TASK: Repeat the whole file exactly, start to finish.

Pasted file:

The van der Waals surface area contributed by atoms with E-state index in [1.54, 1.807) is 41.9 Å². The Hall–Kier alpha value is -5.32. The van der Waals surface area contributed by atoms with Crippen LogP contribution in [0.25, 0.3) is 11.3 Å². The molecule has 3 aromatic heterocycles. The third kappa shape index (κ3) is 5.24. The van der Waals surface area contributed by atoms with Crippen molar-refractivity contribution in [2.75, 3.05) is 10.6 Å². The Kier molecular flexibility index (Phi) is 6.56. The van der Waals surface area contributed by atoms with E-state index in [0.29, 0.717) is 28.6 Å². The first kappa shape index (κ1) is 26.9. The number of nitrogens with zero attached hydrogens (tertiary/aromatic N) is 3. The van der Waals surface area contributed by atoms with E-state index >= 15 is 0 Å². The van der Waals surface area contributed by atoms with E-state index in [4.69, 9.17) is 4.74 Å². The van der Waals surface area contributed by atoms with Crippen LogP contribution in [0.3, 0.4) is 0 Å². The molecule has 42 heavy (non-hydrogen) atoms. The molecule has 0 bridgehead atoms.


The van der Waals surface area contributed by atoms with E-state index in [1.54, 1.807) is 41.9 Å². The Hall–Kier alpha value is -5.32. The van der Waals surface area contributed by atoms with Crippen LogP contribution in [0.25, 0.3) is 11.3 Å². The molecule has 3 aromatic heterocycles. The third kappa shape index (κ3) is 5.24. The van der Waals surface area contributed by atoms with Crippen molar-refractivity contribution in [2.75, 3.05) is 10.6 Å². The Kier molecular flexibility index (Phi) is 6.56. The van der Waals surface area contributed by atoms with E-state index in [0.29, 0.717) is 28.6 Å². The first kappa shape index (κ1) is 26.9. The number of nitrogens with zero attached hydrogens (tertiary/aromatic N) is 3. The van der Waals surface area contributed by atoms with E-state index >= 15 is 0 Å². The van der Waals surface area contributed by atoms with E-state index in [4.69, 9.17) is 4.74 Å². The van der Waals surface area contributed by atoms with Crippen LogP contribution in [0.3, 0.4) is 0 Å². The molecule has 42 heavy (non-hydrogen) atoms. The molecule has 0 bridgehead atoms.